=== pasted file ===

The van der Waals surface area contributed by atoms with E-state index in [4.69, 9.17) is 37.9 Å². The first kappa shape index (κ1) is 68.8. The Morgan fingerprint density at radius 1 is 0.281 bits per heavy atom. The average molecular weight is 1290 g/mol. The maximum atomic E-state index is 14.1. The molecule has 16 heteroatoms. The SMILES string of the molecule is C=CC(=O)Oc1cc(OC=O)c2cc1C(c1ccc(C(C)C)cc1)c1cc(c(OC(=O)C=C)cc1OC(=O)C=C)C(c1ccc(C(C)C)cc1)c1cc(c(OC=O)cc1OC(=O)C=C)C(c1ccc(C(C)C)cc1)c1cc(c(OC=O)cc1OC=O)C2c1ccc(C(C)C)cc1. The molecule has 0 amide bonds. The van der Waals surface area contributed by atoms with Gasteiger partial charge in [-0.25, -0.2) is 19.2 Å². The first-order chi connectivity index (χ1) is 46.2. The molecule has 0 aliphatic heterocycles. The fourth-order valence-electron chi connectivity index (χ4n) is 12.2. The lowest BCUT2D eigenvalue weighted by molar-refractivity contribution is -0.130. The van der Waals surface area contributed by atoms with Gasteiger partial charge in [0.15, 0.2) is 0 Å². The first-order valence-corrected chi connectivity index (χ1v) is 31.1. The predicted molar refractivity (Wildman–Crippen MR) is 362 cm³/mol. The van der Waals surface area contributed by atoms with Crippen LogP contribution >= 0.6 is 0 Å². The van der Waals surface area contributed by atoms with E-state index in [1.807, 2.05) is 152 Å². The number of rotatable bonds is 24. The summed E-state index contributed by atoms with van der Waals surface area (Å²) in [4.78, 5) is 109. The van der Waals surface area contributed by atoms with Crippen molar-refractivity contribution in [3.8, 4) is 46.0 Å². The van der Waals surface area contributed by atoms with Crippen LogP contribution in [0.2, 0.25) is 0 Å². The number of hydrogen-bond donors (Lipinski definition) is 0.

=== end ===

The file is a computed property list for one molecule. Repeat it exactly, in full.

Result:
The van der Waals surface area contributed by atoms with E-state index in [4.69, 9.17) is 37.9 Å². The first kappa shape index (κ1) is 68.8. The Morgan fingerprint density at radius 1 is 0.281 bits per heavy atom. The average molecular weight is 1290 g/mol. The maximum atomic E-state index is 14.1. The molecule has 16 heteroatoms. The SMILES string of the molecule is C=CC(=O)Oc1cc(OC=O)c2cc1C(c1ccc(C(C)C)cc1)c1cc(c(OC(=O)C=C)cc1OC(=O)C=C)C(c1ccc(C(C)C)cc1)c1cc(c(OC=O)cc1OC(=O)C=C)C(c1ccc(C(C)C)cc1)c1cc(c(OC=O)cc1OC=O)C2c1ccc(C(C)C)cc1. The molecule has 0 amide bonds. The van der Waals surface area contributed by atoms with Gasteiger partial charge in [-0.25, -0.2) is 19.2 Å². The first-order chi connectivity index (χ1) is 46.2. The molecule has 0 aliphatic heterocycles. The fourth-order valence-electron chi connectivity index (χ4n) is 12.2. The lowest BCUT2D eigenvalue weighted by molar-refractivity contribution is -0.130. The van der Waals surface area contributed by atoms with Gasteiger partial charge in [0.15, 0.2) is 0 Å². The first-order valence-corrected chi connectivity index (χ1v) is 31.1. The predicted molar refractivity (Wildman–Crippen MR) is 362 cm³/mol. The van der Waals surface area contributed by atoms with Crippen LogP contribution >= 0.6 is 0 Å². The van der Waals surface area contributed by atoms with E-state index in [1.807, 2.05) is 152 Å². The number of rotatable bonds is 24. The summed E-state index contributed by atoms with van der Waals surface area (Å²) in [4.78, 5) is 109. The van der Waals surface area contributed by atoms with Crippen molar-refractivity contribution in [3.8, 4) is 46.0 Å². The van der Waals surface area contributed by atoms with Crippen LogP contribution in [0.2, 0.25) is 0 Å². The number of hydrogen-bond donors (Lipinski definition) is 0.